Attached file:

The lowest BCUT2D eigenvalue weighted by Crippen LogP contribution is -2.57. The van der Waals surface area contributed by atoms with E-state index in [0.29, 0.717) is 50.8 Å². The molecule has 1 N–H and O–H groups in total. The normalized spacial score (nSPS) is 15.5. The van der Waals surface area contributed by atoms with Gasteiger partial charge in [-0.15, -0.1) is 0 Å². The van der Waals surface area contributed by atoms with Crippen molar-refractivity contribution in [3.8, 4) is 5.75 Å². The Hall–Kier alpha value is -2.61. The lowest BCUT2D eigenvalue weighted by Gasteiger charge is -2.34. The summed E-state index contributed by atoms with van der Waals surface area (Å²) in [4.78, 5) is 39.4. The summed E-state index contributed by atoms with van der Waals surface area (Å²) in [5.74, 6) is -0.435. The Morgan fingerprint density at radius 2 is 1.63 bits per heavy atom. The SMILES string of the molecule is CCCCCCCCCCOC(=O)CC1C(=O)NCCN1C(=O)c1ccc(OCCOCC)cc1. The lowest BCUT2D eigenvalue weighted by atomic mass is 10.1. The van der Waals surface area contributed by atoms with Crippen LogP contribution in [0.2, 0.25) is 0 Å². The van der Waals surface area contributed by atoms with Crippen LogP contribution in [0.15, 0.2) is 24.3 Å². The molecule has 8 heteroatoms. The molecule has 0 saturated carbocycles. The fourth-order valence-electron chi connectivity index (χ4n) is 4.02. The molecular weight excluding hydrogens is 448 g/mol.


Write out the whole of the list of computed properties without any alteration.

The lowest BCUT2D eigenvalue weighted by Crippen LogP contribution is -2.57. The van der Waals surface area contributed by atoms with E-state index in [0.29, 0.717) is 50.8 Å². The molecule has 1 N–H and O–H groups in total. The normalized spacial score (nSPS) is 15.5. The van der Waals surface area contributed by atoms with Gasteiger partial charge in [-0.15, -0.1) is 0 Å². The van der Waals surface area contributed by atoms with Crippen molar-refractivity contribution in [3.8, 4) is 5.75 Å². The Hall–Kier alpha value is -2.61. The lowest BCUT2D eigenvalue weighted by Gasteiger charge is -2.34. The summed E-state index contributed by atoms with van der Waals surface area (Å²) in [4.78, 5) is 39.4. The summed E-state index contributed by atoms with van der Waals surface area (Å²) in [5.74, 6) is -0.435. The Morgan fingerprint density at radius 2 is 1.63 bits per heavy atom. The SMILES string of the molecule is CCCCCCCCCCOC(=O)CC1C(=O)NCCN1C(=O)c1ccc(OCCOCC)cc1. The lowest BCUT2D eigenvalue weighted by atomic mass is 10.1. The van der Waals surface area contributed by atoms with Crippen LogP contribution in [0.2, 0.25) is 0 Å². The van der Waals surface area contributed by atoms with Crippen LogP contribution in [0.15, 0.2) is 24.3 Å². The molecule has 8 heteroatoms. The molecule has 0 saturated carbocycles. The fourth-order valence-electron chi connectivity index (χ4n) is 4.02. The molecular weight excluding hydrogens is 448 g/mol.